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Adam Neumann Offers To Outbid Competitors As WeWork Scrambles To Obtain Capital.

Adam Neumann Offers To Outbid Competitors As WeWork Scrambles To Obtain Capital.
Adam Neumann has stepped up his efforts to take back control of WeWork even as the co-working pioneer scrambles to fund hundreds of millions of dollars to avoid going bankrupt and prevent a sale, according to a Financial Times report citing information from two people familiar with the situation.
Since declaring bankruptcy in November, the corporation has made many court-mandated attempts at restructuring, mostly through the renegotiation of hundreds of leases. But according to the insiders, it was low on cash and need as much as $400 million in new capital to have a realistic chance of emerging.
The amount needed is still unknown, but one of the persons said that WeWork would have to sell itself if it couldn't find any more funding.
In 2019, Neumann announced his resignation as CEO of WeWork following an unsuccessful attempt to go public with the firm he co-founded. His recently formed real estate venture, Flow, has already made a conditional bid of roughly $600 million for WeWork.
Attorney Alex Spiro for Flow claimed in a statement to the Financial Times on Wednesday that the company and its financial partners were willing to outbid WeWork on any other offer by ten percent. He said that Flow may complete its due diligence on the deal in two weeks after signing a confidentiality agreement.
WeWork stated in early April that company planned to exit Chapter 11 by the end of May, and a second source familiar with the discussions stated that converting to an auction would be the last resort.
“We are committed to emerging from Chapter 11 next month as a strong and sustainable company, and that is where our undivided attention lies,” a WeWork spokesperson said on Wednesday. “Any new financial investment would serve to further strengthen the company as we exit from bankruptcy.”
The source further stated that WeWork was in talks to raise the money with current lenders, such as SoftBank and Yardi Systems, a real estate technology company that has collaborated with it on a number of initiatives. Yardi has only been mentioned in court documents using the alias "Cupar Grimmond." Yardi did not reply to requests for comment.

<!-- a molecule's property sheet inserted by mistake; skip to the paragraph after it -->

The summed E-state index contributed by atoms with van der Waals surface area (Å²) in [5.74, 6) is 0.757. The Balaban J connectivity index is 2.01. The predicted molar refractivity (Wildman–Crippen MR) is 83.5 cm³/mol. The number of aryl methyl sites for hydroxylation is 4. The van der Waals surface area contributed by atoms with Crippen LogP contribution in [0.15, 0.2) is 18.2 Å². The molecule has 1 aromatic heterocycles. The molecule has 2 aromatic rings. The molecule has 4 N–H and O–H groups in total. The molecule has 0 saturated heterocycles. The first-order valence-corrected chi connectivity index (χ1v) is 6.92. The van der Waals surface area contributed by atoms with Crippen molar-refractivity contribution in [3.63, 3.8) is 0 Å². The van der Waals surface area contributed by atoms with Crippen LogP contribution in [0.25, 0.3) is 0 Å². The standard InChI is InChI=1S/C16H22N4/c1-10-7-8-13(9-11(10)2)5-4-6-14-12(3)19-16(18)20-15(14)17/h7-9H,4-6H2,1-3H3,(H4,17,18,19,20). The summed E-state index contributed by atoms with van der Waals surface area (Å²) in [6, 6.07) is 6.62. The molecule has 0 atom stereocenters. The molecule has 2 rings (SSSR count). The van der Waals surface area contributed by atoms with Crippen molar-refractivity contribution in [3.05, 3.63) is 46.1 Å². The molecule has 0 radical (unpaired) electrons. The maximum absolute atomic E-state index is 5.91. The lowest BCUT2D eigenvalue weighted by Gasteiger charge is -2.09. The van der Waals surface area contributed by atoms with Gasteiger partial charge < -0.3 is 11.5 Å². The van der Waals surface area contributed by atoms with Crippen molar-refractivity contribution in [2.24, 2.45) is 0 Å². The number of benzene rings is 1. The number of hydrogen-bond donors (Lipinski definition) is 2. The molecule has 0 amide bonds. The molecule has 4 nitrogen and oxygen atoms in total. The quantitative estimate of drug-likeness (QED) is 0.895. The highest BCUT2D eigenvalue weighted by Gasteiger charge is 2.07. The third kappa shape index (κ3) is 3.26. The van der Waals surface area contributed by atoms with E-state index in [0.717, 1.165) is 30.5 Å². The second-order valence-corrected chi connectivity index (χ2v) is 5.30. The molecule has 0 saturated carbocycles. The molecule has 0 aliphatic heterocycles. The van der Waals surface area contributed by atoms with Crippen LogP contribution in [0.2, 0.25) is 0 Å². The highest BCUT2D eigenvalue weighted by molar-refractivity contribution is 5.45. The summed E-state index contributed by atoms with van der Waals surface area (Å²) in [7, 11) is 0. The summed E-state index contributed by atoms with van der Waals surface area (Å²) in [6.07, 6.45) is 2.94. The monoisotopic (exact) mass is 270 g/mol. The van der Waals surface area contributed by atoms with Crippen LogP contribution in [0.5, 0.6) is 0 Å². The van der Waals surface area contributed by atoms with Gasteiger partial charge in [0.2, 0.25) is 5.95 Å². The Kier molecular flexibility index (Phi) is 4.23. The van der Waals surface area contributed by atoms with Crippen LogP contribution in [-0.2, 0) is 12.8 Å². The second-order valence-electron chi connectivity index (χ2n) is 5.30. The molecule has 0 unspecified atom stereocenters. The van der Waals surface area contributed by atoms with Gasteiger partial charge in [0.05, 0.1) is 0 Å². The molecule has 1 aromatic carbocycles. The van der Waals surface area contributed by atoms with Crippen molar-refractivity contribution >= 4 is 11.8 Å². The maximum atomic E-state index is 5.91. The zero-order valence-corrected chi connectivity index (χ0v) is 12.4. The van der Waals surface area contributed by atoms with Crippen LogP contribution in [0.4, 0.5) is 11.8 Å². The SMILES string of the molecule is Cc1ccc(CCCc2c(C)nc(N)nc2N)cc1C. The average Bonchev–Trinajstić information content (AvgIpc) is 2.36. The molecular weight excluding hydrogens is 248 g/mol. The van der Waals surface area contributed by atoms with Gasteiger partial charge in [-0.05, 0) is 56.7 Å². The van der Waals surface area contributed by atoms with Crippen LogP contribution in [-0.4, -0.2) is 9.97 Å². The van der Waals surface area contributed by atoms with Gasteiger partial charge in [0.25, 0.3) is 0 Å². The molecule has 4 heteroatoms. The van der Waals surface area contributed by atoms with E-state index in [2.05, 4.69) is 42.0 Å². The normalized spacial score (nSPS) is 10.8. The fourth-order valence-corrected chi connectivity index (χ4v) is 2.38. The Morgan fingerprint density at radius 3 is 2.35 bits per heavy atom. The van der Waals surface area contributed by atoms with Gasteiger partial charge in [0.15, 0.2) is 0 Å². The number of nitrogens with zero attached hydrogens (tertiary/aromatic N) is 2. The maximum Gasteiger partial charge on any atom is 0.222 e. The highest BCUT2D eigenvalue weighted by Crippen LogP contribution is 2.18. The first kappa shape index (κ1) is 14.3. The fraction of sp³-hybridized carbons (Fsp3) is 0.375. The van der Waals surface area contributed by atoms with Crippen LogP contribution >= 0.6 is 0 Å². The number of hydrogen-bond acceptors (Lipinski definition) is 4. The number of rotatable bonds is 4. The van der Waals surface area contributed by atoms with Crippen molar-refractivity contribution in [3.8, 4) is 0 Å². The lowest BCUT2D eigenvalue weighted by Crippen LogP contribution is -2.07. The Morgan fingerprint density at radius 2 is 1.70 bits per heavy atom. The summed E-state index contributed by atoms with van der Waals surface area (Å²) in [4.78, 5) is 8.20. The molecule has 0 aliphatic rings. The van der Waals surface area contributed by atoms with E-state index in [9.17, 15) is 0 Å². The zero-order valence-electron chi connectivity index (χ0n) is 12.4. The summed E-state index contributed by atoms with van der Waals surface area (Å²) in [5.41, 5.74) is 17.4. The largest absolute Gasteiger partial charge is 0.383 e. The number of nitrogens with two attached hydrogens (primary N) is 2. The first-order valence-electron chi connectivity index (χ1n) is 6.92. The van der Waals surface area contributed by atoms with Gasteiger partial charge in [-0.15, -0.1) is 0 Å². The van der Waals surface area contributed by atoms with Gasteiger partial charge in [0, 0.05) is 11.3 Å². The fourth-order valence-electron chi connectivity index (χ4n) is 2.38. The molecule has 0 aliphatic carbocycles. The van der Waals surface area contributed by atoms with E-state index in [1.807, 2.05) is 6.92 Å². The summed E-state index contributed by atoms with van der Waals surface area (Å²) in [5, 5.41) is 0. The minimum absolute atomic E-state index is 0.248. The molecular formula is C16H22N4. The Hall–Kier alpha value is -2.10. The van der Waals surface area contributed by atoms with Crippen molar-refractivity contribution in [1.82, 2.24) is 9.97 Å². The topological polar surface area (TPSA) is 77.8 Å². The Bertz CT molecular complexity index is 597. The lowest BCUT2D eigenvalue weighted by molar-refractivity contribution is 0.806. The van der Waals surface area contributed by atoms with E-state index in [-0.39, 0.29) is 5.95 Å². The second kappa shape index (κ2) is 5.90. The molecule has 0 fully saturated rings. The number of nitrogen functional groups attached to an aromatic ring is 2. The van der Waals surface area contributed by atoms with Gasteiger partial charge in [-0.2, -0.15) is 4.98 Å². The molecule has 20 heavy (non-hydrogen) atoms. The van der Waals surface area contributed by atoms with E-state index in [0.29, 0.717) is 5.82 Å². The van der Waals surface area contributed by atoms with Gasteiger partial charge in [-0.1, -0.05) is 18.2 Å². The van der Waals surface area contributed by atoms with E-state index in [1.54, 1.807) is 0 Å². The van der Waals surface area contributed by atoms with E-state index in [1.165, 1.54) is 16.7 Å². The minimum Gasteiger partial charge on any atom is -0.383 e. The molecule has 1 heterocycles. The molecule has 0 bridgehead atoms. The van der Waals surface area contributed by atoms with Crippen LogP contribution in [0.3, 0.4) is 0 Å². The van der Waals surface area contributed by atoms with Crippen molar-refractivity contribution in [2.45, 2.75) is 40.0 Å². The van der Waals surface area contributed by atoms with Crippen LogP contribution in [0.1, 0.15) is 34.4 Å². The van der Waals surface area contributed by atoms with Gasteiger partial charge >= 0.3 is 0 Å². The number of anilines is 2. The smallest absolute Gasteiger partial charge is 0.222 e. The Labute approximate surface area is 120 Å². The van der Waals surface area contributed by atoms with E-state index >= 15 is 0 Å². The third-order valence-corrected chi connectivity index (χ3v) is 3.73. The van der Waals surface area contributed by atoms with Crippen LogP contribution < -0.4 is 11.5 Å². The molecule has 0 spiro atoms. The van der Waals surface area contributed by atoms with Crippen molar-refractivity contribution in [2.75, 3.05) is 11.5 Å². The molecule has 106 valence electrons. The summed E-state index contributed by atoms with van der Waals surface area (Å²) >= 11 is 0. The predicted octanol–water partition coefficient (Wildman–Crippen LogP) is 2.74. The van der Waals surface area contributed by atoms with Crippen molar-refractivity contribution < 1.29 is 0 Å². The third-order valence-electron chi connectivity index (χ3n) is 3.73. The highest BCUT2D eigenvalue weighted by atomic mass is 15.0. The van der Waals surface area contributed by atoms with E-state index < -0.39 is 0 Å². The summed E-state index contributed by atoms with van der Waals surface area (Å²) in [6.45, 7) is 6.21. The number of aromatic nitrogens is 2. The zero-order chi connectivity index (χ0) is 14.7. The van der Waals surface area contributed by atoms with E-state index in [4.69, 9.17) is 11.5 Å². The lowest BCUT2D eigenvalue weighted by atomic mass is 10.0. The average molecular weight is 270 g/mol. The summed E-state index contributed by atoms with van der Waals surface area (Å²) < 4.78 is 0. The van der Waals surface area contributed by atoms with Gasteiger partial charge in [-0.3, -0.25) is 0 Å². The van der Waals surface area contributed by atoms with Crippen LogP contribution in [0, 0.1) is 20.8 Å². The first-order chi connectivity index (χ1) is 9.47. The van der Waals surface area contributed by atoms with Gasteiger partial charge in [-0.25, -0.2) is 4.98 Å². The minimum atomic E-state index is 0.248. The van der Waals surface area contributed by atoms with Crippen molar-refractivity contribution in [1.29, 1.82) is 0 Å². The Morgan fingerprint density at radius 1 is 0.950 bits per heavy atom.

Although some prospective purchasers have expressed interest in WeWork without asking, none of them have yet to sign a confidentiality agreement, which is a prerequisite to submitting an official bid.
According to the sources, Rithm Capital and Leonard Blavatnik's Access Industries real estate division have held initial talks with Neumann regarding supporting an acquisition proposal for the company.
Although Rithm refrained from commenting, an Access representative stated that the real estate division was not technically involved at this time. "WeWork is aware of the identities of our top-tier financial institution backers," stated a representative for Neumann's business, Flow.
Although Neumann had previously suggested a $200 million fundraising round, some of the company's largest lenders and advisors are dubious of a return due to his turbulent background as WeWork's CEO.
Spiro further charged in his statement that WeWork was "seeking to rush an insider deal" with a business that WeWork has a close working relationship with.
By terminating approximately 150 leases and renegotiating a similar number, WeWork has reduced its long-term lease obligations by more than $8 billion, leaving only roughly 150 unaffected. According to bankruptcy experts, one way WeWork has achieved this is by refusing to pay post-petition rent, which is a relatively new strategy in bankruptcy. There are still over fifty leases that are outstanding.
Daniel Gielchinsky, a bankruptcy specialist at DGIM who is not engaged in WeWork's proceedings, described the policy of withholding rent as "aggressive, but it was really do-or-die for WeWork." "Landlords who want to work things out to a critical mass exert pressure on other landlords to engage in negotiations as well."
According to court documents, WeWork anticipates having more than 20 million square feet of office space worldwide once it emerges from bankruptcy, as opposed to the 43.9 million square feet it had as of December 2022.
Although the case mostly rests on WeWork's ability to reduce its rent, it also wants to make sure it has enough money to get out of the expensive bankruptcy procedure.
Lease renegotiation has also proven difficult. WeWork has frequently paid out rent that it had previously withheld in agreements it has made with landlords, leaving a financial gap.
The pursuit of funds has created complexities for WeWork's creditors, who possess approximately $4 billion in pre-petition debt. As per their arrangement with the company after its bankruptcy filing, creditors would exchange their bonds and loans for shares in a restructured WeWork.
But, the lenders who give the money it currently requires might seize the majority of the company's worth after it emerges from bankruptcy, making it necessary for current creditors to contribute the additional funding if they wish to save their ownership of the business.
Simultaneously, Neumann and other possible bidders now have an opportunity because of the financial requirements.
“No one wants to put in a new money [loan],” said one lawyer involved in the case.

Christopher J. Mitchell

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